California Election 2018: Updates and Analysis
With election day about six weeks away, the 2018 midterms are beginning to feel a lot like 1992.
That was the year a record number of women were elected to federal office—California’s senior U.S. Sen. Dianne Feinstein among them—many riding a wave of revulsion to the perceived mistreatment of Anita Hill, the law professor whose sexual harassment accusations against Clarence Thomas failed to deter his Supreme Court confirmation.
Today, as the tortured confirmation hearings of Brett Kavanaugh reached their emotional crescendo, a sense of deja vu was pervasive. No one knows for certain whether history will repeat itself once again this November.
But we do know this: In the first general election since the inauguration of President Trump, nearly one-third of the top two vote-receiving candidates across all statewide, federal, and legislative races in California are women. That’s still a long way from gender parity. But it’s a higher percentage than any other California election this century.
As goes California, so goes the nation—with some exceptions.
According to data collected by Center for American Women and Politics at Rutgers University, a record number of women are running for state and federal office this year—with a lopsided share running as Democrats.
In California, some races have attracted more women than others. Across the state, one-third of congressional candidates who made it past the primary are women. That’s slightly higher than the national average. But in the general election finals for statewide office—jobs from governor to insurance commissioner—California women are woefully underrepresented despite the state’s egalitarian rep.
We analyzed data going back to 2002, the first year for which election results are published in an easily usable format by the California Secretary of State’s office.
Mirroring the national trend, the surge of women who are running this year lean more Democratic than male candidates. In keeping with previous years, 7 out of every 10 women on the 2018 ballot are Democrats, while men are split roughly 50-50 between the two major parties.
Political insiders are predicting that more women on the ballot this year will lead women to turn out to the polls in droves this November. That’s to say nothing of the galvanizing effect of Judge Kavanaugh and Christine Blasey Ford; #MeToo and #WeSaidEnough; Bill Cosby, Harvey Weinstein, women’s marches and two years into the tenure of a president whom California women disapprove of by a gaping 34 percentage point margin.
According to the Target Book Insider Track Survey, which queries the consultants, lobbyists and political players who shape California politics from both sides of the aisle, 73 percent of respondents said they expect women to be the demographic group with the largest bump in turnout this year.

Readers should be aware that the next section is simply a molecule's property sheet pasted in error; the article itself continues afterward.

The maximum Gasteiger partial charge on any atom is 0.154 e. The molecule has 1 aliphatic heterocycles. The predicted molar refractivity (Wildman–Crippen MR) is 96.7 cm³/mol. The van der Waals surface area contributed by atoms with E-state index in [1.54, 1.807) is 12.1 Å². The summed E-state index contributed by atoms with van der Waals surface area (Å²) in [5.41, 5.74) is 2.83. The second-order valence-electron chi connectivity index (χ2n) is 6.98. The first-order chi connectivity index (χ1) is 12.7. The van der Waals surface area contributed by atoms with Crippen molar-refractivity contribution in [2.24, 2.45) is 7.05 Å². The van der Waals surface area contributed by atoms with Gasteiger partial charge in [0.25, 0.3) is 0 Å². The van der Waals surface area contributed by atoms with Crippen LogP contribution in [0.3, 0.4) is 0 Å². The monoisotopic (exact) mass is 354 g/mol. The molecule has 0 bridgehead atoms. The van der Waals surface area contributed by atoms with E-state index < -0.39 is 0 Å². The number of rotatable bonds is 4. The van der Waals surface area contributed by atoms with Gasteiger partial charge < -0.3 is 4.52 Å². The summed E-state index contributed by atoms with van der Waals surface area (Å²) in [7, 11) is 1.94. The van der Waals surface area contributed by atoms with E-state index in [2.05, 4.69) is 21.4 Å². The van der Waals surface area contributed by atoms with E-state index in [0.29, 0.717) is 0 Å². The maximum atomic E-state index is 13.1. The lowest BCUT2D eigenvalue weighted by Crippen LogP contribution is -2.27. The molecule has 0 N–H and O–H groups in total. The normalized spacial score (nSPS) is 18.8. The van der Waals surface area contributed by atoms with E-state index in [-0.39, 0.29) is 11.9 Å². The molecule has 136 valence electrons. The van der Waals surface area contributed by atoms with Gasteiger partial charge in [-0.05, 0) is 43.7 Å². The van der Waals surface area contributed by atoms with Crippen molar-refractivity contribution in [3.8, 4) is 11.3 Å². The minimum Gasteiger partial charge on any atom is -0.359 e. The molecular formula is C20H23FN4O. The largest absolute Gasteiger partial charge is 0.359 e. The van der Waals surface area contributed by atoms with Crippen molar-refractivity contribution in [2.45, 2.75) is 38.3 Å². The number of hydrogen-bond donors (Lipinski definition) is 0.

In any campaign, big money players get the most attention. But Democrats running in California’s seven most competitive congressional districts are vastly outraising Republicans in small-dollar donations, according to a review of campaign money compiled by the Center for Responsive Politics.
It’s a display of voter enthusiasm that can pay long-term dividends for beneficiaries.
Overall, Democratic candidates running in the seven GOP-held seats where Hillary Clinton beat Donald Trump in 2016 have raised $40 million to the Republicans’ $18.7 million. That’s a stunning turn of fortune from 2016 when Republicans running in those seats raised $17.7 million to the Democrats’ $5.7 million.
Democrats running in those seven districts raised $6.4 million in donations of less than $200, almost 10 times the $671,000 raised by Republicans through the first three quarters of 2018, campaign finance reports show.
“There has never been anything like this,” said Democratic strategist Bill Burton, who is involved in several congressional races in California. “Regular grassroots Americans are saying they want change in dozens of races across the country.”
- Altogether, Republican Congressman Jeff Denham of Turlock raised $4.1 million to Democratic challenger Josh Harder’s $6 million.
- Only 1.6 percent of Denham’s money is in small-dollar donations, while nearly 18 percent of Harder’s came in small amounts.
- Republican Congressman Steve Knight of Palmdale raised $2.1 million, but less than 2 percent has come in small increments.